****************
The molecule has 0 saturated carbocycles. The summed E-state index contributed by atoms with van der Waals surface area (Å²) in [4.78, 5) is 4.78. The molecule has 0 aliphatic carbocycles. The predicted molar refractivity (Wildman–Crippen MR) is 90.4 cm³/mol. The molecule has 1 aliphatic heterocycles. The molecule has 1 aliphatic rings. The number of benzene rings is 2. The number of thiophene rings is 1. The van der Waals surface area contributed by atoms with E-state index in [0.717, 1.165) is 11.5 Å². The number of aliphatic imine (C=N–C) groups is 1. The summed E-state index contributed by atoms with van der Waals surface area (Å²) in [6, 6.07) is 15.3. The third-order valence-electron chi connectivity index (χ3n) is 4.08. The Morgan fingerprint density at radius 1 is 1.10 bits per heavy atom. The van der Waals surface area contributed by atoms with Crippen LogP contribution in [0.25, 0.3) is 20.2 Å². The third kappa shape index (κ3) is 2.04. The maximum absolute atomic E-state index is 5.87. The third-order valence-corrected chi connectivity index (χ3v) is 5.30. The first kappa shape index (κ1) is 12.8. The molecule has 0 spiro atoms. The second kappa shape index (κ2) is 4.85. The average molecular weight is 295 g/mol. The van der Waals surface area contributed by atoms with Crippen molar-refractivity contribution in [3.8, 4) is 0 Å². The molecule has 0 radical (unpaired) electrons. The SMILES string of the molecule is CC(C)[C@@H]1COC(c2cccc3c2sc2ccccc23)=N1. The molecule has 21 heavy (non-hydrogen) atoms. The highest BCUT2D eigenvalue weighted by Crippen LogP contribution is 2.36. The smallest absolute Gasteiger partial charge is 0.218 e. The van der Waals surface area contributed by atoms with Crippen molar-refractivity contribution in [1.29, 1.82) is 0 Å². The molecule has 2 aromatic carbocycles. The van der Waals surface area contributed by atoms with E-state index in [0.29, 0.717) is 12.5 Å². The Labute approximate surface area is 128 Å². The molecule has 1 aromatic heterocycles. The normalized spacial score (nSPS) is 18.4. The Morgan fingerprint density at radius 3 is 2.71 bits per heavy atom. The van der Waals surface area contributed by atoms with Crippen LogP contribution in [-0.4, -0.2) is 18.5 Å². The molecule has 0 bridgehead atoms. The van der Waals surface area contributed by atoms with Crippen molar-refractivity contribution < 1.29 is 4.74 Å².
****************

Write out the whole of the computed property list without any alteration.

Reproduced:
The molecule has 0 saturated carbocycles. The summed E-state index contributed by atoms with van der Waals surface area (Å²) in [4.78, 5) is 4.78. The molecule has 0 aliphatic carbocycles. The predicted molar refractivity (Wildman–Crippen MR) is 90.4 cm³/mol. The molecule has 1 aliphatic heterocycles. The molecule has 1 aliphatic rings. The number of benzene rings is 2. The number of thiophene rings is 1. The van der Waals surface area contributed by atoms with E-state index in [0.717, 1.165) is 11.5 Å². The number of aliphatic imine (C=N–C) groups is 1. The summed E-state index contributed by atoms with van der Waals surface area (Å²) in [6, 6.07) is 15.3. The third-order valence-electron chi connectivity index (χ3n) is 4.08. The Morgan fingerprint density at radius 1 is 1.10 bits per heavy atom. The van der Waals surface area contributed by atoms with Crippen LogP contribution in [0.25, 0.3) is 20.2 Å². The third kappa shape index (κ3) is 2.04. The maximum absolute atomic E-state index is 5.87. The third-order valence-corrected chi connectivity index (χ3v) is 5.30. The first kappa shape index (κ1) is 12.8. The molecule has 0 spiro atoms. The second kappa shape index (κ2) is 4.85. The average molecular weight is 295 g/mol. The van der Waals surface area contributed by atoms with Crippen molar-refractivity contribution in [3.8, 4) is 0 Å². The molecule has 0 radical (unpaired) electrons. The SMILES string of the molecule is CC(C)[C@@H]1COC(c2cccc3c2sc2ccccc23)=N1. The molecule has 21 heavy (non-hydrogen) atoms. The highest BCUT2D eigenvalue weighted by Crippen LogP contribution is 2.36. The smallest absolute Gasteiger partial charge is 0.218 e. The van der Waals surface area contributed by atoms with Crippen molar-refractivity contribution in [1.29, 1.82) is 0 Å². The molecule has 2 aromatic carbocycles. The van der Waals surface area contributed by atoms with E-state index in [0.29, 0.717) is 12.5 Å². The Labute approximate surface area is 128 Å². The molecule has 1 aromatic heterocycles. The normalized spacial score (nSPS) is 18.4. The Morgan fingerprint density at radius 3 is 2.71 bits per heavy atom. The van der Waals surface area contributed by atoms with Crippen LogP contribution in [-0.4, -0.2) is 18.5 Å². The molecule has 0 bridgehead atoms. The van der Waals surface area contributed by atoms with Crippen molar-refractivity contribution < 1.29 is 4.74 Å².